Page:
Gary Mayerson serves on the Board of Autism Speaks and is the founder of Mayerson & Associates, a Manhattan-based law firm founded in 2000 as the very first law firm in the nation dedicated to the representation of individuals with autism. This spring, Mayerson was approached by the Autism Speaks Legal Resource Center to represent the family of Anthony Starego, a Brick, NJ high school varsity placekicker with autism who ultimately won an unprecedented fifth year of playing eligibility through a settlement announced Friday with the New Jersey State Interscholastic Athletic Association (NJSIAA).
How does the Starego case represent a victory for inclusion for people with autism?
The Starego case reflects the next frontier for “inclusion”—competitive inclusion. In the past, inclusion in the context of public school sports meant, at best, warming the bench or serving as the team’s statistician or equipment manager. We have for years been comfortable including people with autism and other disabilities so long as they have remained on the periphery. Now, however, we must anticipate that there are likely to be many more Anthonys in the years to come, offering genuine competition where the outcome is going to “count.” This is going to happen on the playing field, as well as in competing for higher education and employment opportunities. It is a miracle that Anthony managed to achieve varsity “starter” status. However, in ten years, that miracle is likely to become more commonplace. In other words, real progress.
Some in the autism community have argued that providing exclusions and waivers for people with autism defeats the goal of mainstreaming, that people with autism should "play by the rules" like everyone else. How do you respond?
That makes about as much sense as saying kids with autism shouldn't have IEPs and special education services. We're not pretending there are no differences, rather we are accommodating exceptionality to give students like Anthony a fair shot. It is important to keep in mind that Anthony is entitled to stay on at Brick High School until he turns 21. This settlement doesn't say that Anthony is guaranteed to be Brick's starting kicker. Anthony has to compete for that just like everyone else. If Anthony's coach decides that another player is more qualified, he can choose that player to be the starting kicker.
How did litigation lead to a successful outcome?
Most reported decisions pertaining to a student with a disability involve a situation where the student is at odds with the student’s school district. Here, Anthony and his school district agreed that Anthony would be staying on at Brick as an IEP student. Here, Anthony’s school district did the right thing and fully supported Anthony’s application for a “one further season” waiver. Brick Township had the courage and integrity to stand up for what was right from the outset. And ultimately, even the NJSIAA had the courage to reconsider its earlier ruling so as to do the right thing. I have special appreciation for all the teams who were polled by the NJSIAA who potentially could have thrown a monkey wrench into the settlement. They are the unsung heroes of the case. Any one of them could have said that they had a problem with Anthony competing against their team, but they didn't. Inclusion always works best when everyone puts out the "welcome" mat.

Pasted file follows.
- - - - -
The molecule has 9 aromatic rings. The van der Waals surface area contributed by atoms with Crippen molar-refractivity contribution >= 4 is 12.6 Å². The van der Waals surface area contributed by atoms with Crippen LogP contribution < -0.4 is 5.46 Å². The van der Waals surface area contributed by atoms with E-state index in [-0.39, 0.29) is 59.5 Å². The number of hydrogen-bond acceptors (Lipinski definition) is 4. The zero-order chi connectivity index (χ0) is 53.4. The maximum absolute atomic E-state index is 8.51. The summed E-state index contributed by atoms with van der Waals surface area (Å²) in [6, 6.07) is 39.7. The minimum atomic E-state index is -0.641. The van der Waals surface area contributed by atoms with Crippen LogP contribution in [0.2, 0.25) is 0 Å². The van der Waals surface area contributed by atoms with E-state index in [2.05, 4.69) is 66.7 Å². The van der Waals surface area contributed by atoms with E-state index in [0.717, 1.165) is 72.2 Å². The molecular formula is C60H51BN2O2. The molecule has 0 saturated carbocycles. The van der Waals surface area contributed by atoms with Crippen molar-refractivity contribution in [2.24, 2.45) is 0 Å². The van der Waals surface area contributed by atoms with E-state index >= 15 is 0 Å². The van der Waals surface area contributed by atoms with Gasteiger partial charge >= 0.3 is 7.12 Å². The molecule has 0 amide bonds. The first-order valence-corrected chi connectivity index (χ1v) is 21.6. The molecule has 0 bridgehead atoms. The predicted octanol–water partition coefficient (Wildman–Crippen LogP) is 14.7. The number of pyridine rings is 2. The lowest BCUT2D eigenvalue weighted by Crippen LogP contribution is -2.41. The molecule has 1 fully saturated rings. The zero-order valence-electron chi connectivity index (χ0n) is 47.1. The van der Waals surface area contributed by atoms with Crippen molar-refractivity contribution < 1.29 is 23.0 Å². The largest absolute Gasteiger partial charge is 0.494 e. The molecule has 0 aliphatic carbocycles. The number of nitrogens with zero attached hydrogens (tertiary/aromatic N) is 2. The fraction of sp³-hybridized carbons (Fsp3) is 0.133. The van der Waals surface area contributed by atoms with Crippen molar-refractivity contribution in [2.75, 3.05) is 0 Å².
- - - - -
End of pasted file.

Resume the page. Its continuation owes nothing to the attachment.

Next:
So the outcome, legally, was a win?
Legally, it will be left to a future court to adjudicate the ADA and IDEA claims. In all other respects, the outcome was a win for Anthony, who gets to continue playing the game that he loves, with teammates who respect him and who are inspired by him. The outcome of the litigation shows that “winning” does not have to entail humiliating or destroying your adversary. Here, all of the parties and the court can take credit for working together to achieve a noble and uplifting result.
Are there larger lessons to be learned from this case for people with autism?
The fact that Anthony may not be suitable to play certain positions (e.g. quarterback, running back, linesman, punter, wide receiver) did not disqualify Anthony from becoming a valuable member of his team. For students with autism, it is essential to focus the investigation on what the student can or be taught to do, rather on the things the student ostensibly cannot do. To their credit, Brick’s coaching staff and Anthony’s father worked with Anthony until they found a niche skill set that Anthony could develop with demonstrable efficacy, ultimately allowing Anthony to become a valuable and respected member of his varsity team as a “starter.” This demonstrates that there are many things that people with autism can achieve, provided that they have the right teaching support and sufficient practice opportunities. With autism as with any other significant disability, we need to have high expectations and be persistent. Vince Lombardi was right: “Winners never quit and quitters never win.”